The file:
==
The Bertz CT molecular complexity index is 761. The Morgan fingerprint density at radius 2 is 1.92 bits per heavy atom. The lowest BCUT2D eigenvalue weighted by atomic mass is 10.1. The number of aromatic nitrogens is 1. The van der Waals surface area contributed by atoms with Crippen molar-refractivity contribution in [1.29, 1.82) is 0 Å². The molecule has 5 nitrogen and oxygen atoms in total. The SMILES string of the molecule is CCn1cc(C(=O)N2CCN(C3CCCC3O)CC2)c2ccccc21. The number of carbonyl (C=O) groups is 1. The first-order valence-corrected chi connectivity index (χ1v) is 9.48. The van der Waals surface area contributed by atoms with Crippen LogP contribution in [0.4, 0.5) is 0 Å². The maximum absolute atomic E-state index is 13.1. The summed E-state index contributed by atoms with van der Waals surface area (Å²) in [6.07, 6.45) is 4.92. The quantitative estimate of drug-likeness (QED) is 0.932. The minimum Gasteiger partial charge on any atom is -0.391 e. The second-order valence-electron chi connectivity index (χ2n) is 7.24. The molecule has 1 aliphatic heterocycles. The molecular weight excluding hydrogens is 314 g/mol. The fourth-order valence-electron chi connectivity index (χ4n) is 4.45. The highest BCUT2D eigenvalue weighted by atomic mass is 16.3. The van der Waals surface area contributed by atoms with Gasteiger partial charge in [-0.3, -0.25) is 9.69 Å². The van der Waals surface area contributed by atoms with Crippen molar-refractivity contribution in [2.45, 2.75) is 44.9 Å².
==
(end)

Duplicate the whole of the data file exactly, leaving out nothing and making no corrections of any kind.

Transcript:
The Bertz CT molecular complexity index is 761. The Morgan fingerprint density at radius 2 is 1.92 bits per heavy atom. The lowest BCUT2D eigenvalue weighted by atomic mass is 10.1. The number of aromatic nitrogens is 1. The van der Waals surface area contributed by atoms with Crippen molar-refractivity contribution in [1.29, 1.82) is 0 Å². The molecule has 5 nitrogen and oxygen atoms in total. The SMILES string of the molecule is CCn1cc(C(=O)N2CCN(C3CCCC3O)CC2)c2ccccc21. The number of carbonyl (C=O) groups is 1. The first-order valence-corrected chi connectivity index (χ1v) is 9.48. The van der Waals surface area contributed by atoms with Crippen LogP contribution in [0.4, 0.5) is 0 Å². The maximum absolute atomic E-state index is 13.1. The summed E-state index contributed by atoms with van der Waals surface area (Å²) in [6.07, 6.45) is 4.92. The quantitative estimate of drug-likeness (QED) is 0.932. The minimum Gasteiger partial charge on any atom is -0.391 e. The second-order valence-electron chi connectivity index (χ2n) is 7.24. The molecule has 1 aliphatic heterocycles. The molecular weight excluding hydrogens is 314 g/mol. The fourth-order valence-electron chi connectivity index (χ4n) is 4.45. The highest BCUT2D eigenvalue weighted by atomic mass is 16.3. The van der Waals surface area contributed by atoms with Gasteiger partial charge in [-0.3, -0.25) is 9.69 Å². The van der Waals surface area contributed by atoms with Crippen molar-refractivity contribution in [2.45, 2.75) is 44.9 Å².